Peace Train – Cat Stevens

Peace Train with lyrics

Peace Train – Cat Stevens 1976


The Difference Between Heaven and Hell

I heard this story at a scout campfire years ago and haven’t forgotten it.

A man died and went to Heaven. At the gate St. Peter met him and said: “You’re not coming in yet. I want to have you see Hell so you’ll really appreciate Heaven.”

They then went to Hell and stood before huge doors. As the doors opened, the man saw banquet tables as far as his eyes could see. The tables were piled high with beautiful abundant food. But everyone in Hell was miserable and starving.

Why? Because each person in Hell had splints strapped to each arm, so they could not bend their arms to get the food from the table to their mouths.

That’s Hell. Being so close but unable to get at it.

Then they went to Heaven. As the doors to Heaven opened up, he saw the same scene. Huge tables filled with abundance. And everyone there also had splints clamped to each arm. But everyone in Heaven was happy and well fed.


(Think a moment before you scroll down for the answer)








They were feeding each other.

We humans are profoundly interdependent. We swim in the same soup of life. But when we can’t reach out to each other, when we can’t be reached out to, we might as well be in Hell.

When we are face to face, we not only breathe each other’s air, but we are at the gate of Heaven or Hell.

It Takes Two

It takes two wings to fly.
A one-winged bird is grounded.
It takes two eyes to see depth.
Two ears to hear direction.
Two hands to lift a load.
Two legs to stand up tall.
Two feet to find firm ground.

Two is more than one plus one.
I would not write if you would not read.
Would not talk if you would not listen.
Would not play if you would not cheer.
Would never hope if you would never hear.
Would not even think without hope
you would ever hear.

Two means tension.
Two means taut.
Not tight enough to smother,
But tight enough to hold.
Tight enough to hear.
Tight enough to touch
and to be touched.

My side
Your side
Who’s side?
Our side!

If no man is an island,
then two are a continent.
One can never be two
And two, never one.

If I only did it my way,
If I only did it your way,
then I did it no way,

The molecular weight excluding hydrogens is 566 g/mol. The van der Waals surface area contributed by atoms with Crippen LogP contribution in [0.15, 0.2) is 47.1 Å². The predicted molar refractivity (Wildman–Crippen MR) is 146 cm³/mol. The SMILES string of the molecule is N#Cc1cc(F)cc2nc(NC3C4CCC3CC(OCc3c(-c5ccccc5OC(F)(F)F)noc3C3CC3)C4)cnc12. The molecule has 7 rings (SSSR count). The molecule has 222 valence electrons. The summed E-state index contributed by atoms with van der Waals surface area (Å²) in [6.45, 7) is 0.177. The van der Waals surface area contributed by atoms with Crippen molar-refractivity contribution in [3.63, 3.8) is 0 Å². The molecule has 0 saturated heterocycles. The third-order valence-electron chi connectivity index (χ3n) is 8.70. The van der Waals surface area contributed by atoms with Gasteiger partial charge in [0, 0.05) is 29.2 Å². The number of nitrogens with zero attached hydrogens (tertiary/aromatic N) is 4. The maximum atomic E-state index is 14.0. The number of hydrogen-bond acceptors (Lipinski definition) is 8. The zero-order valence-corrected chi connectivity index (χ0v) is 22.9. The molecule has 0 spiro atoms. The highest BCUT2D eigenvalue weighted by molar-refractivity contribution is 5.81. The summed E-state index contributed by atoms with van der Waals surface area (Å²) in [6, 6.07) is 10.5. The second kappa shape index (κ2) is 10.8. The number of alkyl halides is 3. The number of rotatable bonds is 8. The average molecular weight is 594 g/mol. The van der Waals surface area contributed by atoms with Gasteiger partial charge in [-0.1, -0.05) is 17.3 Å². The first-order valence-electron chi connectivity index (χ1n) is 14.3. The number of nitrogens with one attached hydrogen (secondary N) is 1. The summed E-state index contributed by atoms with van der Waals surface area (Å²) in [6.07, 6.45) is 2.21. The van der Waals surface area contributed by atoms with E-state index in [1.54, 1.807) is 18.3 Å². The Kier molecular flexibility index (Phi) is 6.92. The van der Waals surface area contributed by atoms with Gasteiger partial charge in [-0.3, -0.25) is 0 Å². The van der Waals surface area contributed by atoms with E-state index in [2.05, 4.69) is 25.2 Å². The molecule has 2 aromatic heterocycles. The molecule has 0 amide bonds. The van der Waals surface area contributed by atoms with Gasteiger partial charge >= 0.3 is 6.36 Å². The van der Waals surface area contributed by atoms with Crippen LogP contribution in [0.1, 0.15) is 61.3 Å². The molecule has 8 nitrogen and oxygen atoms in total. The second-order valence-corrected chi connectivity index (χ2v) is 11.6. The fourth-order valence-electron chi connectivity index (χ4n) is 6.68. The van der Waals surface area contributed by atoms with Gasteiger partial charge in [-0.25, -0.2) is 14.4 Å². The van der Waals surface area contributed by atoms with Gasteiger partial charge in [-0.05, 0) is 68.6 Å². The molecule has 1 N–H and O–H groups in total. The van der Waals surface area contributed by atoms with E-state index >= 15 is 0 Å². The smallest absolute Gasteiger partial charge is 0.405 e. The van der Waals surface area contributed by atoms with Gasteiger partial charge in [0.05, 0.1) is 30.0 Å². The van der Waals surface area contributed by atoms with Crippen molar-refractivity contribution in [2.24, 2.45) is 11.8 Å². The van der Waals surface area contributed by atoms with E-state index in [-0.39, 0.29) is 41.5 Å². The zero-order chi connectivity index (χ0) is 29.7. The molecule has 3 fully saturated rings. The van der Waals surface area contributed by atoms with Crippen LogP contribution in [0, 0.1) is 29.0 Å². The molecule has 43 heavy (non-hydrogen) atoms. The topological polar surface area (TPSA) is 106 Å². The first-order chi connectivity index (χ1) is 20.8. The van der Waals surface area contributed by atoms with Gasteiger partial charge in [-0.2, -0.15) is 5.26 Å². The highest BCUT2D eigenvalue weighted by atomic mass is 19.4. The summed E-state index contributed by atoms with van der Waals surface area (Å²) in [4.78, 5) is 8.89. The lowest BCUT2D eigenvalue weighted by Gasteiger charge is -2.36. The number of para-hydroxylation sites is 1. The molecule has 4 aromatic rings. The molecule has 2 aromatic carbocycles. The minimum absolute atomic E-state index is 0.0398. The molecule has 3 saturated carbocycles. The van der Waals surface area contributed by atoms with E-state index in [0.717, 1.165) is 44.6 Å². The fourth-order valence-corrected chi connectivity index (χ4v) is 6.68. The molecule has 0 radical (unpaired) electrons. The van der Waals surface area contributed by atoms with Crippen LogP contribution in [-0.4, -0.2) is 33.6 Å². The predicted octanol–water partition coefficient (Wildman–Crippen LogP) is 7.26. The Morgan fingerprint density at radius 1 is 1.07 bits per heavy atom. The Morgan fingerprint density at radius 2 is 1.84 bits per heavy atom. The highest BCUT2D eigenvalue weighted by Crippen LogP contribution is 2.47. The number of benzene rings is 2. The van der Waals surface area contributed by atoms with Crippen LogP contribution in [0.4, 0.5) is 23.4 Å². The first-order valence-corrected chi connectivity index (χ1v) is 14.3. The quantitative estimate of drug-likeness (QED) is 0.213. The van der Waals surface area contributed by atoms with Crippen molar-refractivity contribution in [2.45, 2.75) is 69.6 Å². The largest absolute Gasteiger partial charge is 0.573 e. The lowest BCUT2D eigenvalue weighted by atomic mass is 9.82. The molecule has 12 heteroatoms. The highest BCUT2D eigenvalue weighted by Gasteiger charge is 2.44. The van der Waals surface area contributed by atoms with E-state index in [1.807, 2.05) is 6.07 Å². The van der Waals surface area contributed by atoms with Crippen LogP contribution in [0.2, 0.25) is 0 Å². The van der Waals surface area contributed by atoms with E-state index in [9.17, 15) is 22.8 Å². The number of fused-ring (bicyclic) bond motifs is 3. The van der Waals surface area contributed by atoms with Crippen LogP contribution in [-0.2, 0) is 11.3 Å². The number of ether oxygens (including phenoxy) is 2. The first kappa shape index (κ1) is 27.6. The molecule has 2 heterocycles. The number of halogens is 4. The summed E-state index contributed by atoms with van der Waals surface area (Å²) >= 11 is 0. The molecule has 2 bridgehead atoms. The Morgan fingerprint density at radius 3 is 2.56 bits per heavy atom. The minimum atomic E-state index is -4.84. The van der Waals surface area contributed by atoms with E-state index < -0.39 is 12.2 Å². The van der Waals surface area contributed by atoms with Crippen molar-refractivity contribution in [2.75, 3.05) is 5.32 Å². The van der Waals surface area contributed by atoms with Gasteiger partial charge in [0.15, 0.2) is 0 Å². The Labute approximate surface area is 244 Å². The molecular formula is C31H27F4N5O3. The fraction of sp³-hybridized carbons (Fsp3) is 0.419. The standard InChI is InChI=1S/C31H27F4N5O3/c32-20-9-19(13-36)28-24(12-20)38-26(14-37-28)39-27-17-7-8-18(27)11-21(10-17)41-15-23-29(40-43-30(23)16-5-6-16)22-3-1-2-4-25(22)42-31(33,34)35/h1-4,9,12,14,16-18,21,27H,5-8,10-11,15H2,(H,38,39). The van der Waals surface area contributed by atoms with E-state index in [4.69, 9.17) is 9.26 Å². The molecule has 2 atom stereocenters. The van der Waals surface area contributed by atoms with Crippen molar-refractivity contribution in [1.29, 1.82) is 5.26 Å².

because I didn’t do it our way.

In you, I discover me.
In me, you discover you.
In your eyes I see myself.
In your ears I hear myself.

Face to face
eyeball to eyeball
ear to ear
hand to hand
In constant flow
Finding each other,
Finding ourselves.
Finding difference.
Getting beyond our selves.
Welcoming the world.

it takes two.
Not just me,
Not just you.
More than me.
More than you.

Jim Ayers  —  copyright 2007

A Forward

And so we begin.

Here we focus on human relationships as they actually unfold face to face, how we learn to relate and how technology can help or hinder human interaction. Here a journey begins on a path towards a new technology to foster human understanding, not abstractly but immediately in our face-to-face interactions, perhaps even for you, dear reader, if you choose to follow our journey. We’re not there yet, but much has already been done, enough to affirm that what has been my lifelong work as a psychologist is not only possible, but I believe necessary to address the crushing problems of our time, how people treat each other.

Here the recurring themes of this journey are: face-to-face interaction, face to face in the parkhuman relationships, learning, and technology.

As Kipling said, “in the land of the blind, the one-eyed man is king.” But we are all blind when it comes to face-to-face interaction, and there are no experts here. Each of us, you and I, are the best authority of our own experience. And when we can share our experience, especially our face-to-face experience with each other, we are no longer blind, but see together what cannot be seen alone. The dialogue that emerges between us moves us both forward. So… join in as you are able.

Why start with face-to-face interaction?

Because there is no other behavior more central to human life than face-to-face interaction.